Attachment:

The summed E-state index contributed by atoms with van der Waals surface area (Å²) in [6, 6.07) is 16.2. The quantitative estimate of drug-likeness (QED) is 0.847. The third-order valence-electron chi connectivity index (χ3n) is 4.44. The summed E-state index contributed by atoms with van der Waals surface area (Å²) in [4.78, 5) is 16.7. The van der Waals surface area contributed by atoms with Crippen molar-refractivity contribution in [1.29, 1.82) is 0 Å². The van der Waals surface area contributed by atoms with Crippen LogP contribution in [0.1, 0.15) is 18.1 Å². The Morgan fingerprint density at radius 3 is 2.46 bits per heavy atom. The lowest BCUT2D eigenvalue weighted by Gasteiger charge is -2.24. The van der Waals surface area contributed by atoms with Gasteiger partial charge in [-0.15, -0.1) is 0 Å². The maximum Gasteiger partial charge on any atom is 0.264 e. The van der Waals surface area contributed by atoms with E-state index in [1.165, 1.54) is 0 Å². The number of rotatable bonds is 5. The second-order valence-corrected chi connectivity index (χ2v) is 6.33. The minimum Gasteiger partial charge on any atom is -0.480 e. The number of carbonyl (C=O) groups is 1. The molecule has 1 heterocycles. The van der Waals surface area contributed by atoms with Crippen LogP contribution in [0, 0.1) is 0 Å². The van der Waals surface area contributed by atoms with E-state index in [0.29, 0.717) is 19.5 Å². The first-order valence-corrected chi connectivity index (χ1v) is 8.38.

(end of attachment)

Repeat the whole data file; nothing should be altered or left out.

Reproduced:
The summed E-state index contributed by atoms with van der Waals surface area (Å²) in [6, 6.07) is 16.2. The quantitative estimate of drug-likeness (QED) is 0.847. The third-order valence-electron chi connectivity index (χ3n) is 4.44. The summed E-state index contributed by atoms with van der Waals surface area (Å²) in [4.78, 5) is 16.7. The van der Waals surface area contributed by atoms with Crippen molar-refractivity contribution in [1.29, 1.82) is 0 Å². The van der Waals surface area contributed by atoms with Crippen LogP contribution in [0.1, 0.15) is 18.1 Å². The Morgan fingerprint density at radius 3 is 2.46 bits per heavy atom. The lowest BCUT2D eigenvalue weighted by Gasteiger charge is -2.24. The van der Waals surface area contributed by atoms with Gasteiger partial charge in [-0.15, -0.1) is 0 Å². The maximum Gasteiger partial charge on any atom is 0.264 e. The van der Waals surface area contributed by atoms with E-state index in [1.165, 1.54) is 0 Å². The number of rotatable bonds is 5. The second-order valence-corrected chi connectivity index (χ2v) is 6.33. The minimum Gasteiger partial charge on any atom is -0.480 e. The number of carbonyl (C=O) groups is 1. The molecule has 1 heterocycles. The van der Waals surface area contributed by atoms with Crippen LogP contribution in [0, 0.1) is 0 Å². The van der Waals surface area contributed by atoms with E-state index in [0.29, 0.717) is 19.5 Å². The first-order valence-corrected chi connectivity index (χ1v) is 8.38.